Even with everything that’s being said about link building dying out, nobody can really deny that you can’t do without any link building. In fact, Brian Dean of Backlinko has built his blog into a Technorati Top 100 business blog by doing exactly that!
Unfortunately, link building can be very frustrating and difficult. For a site that I built, over the course of one year, I maybe built 50 or 75 links. This includes everything: guest posting, infographics, resource pages, web 2.0, and just about every other white hat/grey hat tactic in the SEO playbook.
For all of that effort, 75 links don’t seem like much.
I think that getting links is difficult (even if you have really epic content) just because of the sheer number of emails webmasters of popular sites must receive.
In the broader SEO/marketing niche, for example, Neil Patel says that he gets over 1400 emails a week. In the online money making niche, Pat Flynn says he gets over 400 emails a day.
Now these guys are powerhouses, but even intermediate bloggers must be getting a decent amount of mail per day to really pay attention to anything specific.
There must be hundreds (if not thousands) of SEO/marketing/online money making blogs out there that are vying to get links to their content from these websites, and sometimes it’s just too hard to stand out of the crowd – even if you are trying your best.
The situation here seems like that of applications to prestigious college programs (medicine, law, engineering). Everyone has a high GPA, everyone did pretty much the same extra-curricular activities, and everyone fared very well on their SATs. How are colleges supposed to choose?
Smart applicants get in by sticking out like sore thumbs – some people apply for the weirdest program getting in, and now, there are only a handful of applications – so it is much easier to stand out. Once they are in, they can either pursue their chosen program or some even switch.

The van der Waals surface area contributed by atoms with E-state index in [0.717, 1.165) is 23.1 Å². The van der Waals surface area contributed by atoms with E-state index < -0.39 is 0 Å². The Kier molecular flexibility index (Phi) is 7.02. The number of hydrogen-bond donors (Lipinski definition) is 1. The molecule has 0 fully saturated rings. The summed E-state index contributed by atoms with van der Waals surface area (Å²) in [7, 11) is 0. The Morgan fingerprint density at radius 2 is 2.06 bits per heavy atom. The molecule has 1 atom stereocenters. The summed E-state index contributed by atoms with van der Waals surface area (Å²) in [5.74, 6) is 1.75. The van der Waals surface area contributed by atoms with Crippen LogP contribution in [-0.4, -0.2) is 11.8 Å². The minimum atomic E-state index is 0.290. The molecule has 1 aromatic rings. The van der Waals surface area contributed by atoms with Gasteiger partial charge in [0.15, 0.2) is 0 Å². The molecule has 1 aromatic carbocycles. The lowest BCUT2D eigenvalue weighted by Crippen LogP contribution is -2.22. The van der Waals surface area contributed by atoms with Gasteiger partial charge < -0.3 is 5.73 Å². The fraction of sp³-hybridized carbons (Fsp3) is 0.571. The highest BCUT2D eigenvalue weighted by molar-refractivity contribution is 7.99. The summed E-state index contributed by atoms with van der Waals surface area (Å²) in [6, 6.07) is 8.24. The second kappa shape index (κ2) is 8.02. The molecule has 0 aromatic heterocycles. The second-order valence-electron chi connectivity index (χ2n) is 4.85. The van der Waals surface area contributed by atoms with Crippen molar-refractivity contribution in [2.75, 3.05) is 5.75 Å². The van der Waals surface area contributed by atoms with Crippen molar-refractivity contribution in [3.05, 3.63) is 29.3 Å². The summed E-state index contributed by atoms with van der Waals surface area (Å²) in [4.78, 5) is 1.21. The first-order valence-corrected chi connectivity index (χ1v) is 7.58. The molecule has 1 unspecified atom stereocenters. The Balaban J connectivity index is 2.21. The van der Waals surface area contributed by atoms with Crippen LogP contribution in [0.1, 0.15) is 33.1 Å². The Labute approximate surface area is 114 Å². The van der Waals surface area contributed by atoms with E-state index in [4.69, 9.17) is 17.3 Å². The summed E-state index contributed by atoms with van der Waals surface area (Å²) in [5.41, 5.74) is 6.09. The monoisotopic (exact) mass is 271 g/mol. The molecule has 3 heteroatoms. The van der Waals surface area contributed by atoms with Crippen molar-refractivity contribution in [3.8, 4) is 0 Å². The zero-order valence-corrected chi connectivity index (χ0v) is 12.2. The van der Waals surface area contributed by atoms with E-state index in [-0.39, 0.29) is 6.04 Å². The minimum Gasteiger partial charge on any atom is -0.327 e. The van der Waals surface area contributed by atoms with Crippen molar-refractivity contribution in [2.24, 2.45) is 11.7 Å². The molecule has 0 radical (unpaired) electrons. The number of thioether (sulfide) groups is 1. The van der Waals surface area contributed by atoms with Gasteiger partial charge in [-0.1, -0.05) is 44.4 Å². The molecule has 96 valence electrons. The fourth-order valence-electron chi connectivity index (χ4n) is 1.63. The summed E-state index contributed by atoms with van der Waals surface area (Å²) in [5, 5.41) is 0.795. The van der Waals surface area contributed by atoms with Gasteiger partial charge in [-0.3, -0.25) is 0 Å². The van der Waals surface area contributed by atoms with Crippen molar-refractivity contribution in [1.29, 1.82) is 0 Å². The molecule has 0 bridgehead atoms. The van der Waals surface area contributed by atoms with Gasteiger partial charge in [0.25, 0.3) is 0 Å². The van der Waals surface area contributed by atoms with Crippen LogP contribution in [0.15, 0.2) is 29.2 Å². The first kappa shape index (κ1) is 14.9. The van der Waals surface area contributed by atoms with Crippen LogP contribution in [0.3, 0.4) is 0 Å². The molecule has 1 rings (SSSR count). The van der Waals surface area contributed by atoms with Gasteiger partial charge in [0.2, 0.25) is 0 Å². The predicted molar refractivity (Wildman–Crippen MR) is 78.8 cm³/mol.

SEOs can learn a lesson from these smart applicants.
I first saw the potential in this idea when I read about this year’s Shopify Build A Business competition winners. One winner was a website called Drones Etc., that sells aerial photography drones – the multi-rotor helicopters with cameras.
Before you read further, imagine that you are an SEO charged with marketing this site. Go on, have a look at it and come back.
What do you think your particular outreach targets will be? Radio control blogs and forums, right? Maybe even photographers?
It may surprise you to find out that Drones Etc. didn’t build a successful business selling to radio control enthusiasts and photographers – instead, they managed their impressive sales figures by targeting an unlikely user: real estate agents.
Real estate agents, it turns out, love using drones to survey and appraise properties. Drones are a non-intrusive way to take great photos of properties from all angles.
If we apply the same marketing tactic that these guys used to our SEO outreach, all kinds of new opportunities open up. In the end, what is it that matters anyways? It’s for us (or our clients) to get sales, right? It doesn’t really matter where the sales are coming from as long as they are coming!
To find these prospects, we’ve got to think out of the box. Who else would use your product? Then it is only a matter of finding those individuals and reaching out to them.
Even if you subscribe to the Matt-Cuttsian school of thought that decries all guest posting as evil, you can still think of this as PR and outreach. Even if you don’t do it for the backlinks (even though they are an added benefit), you are tapping into a customer base with less competition.
If you are stuck in your niche and can’t find a customer as out of the box as Drones, Etc. did, you can still try and segregate your customer base into different categories and see which category is the least serviced.
For example, if you sell snowboards, your clients would be pro boarders, leisure boarders, beginner boarders, and snowboarding schools. Maybe one of those customer bases is not getting enough attention.
And there lies your opportunity. Reach out to blogs and websites where that customer base frequents, and you’ve got yourself a pitch that will stand out from the rest (maybe they aren’t even getting any other pitches).
Any other outside the box SEO ideas or stories of clever SEO that you’ve heard? Share with us in the comments!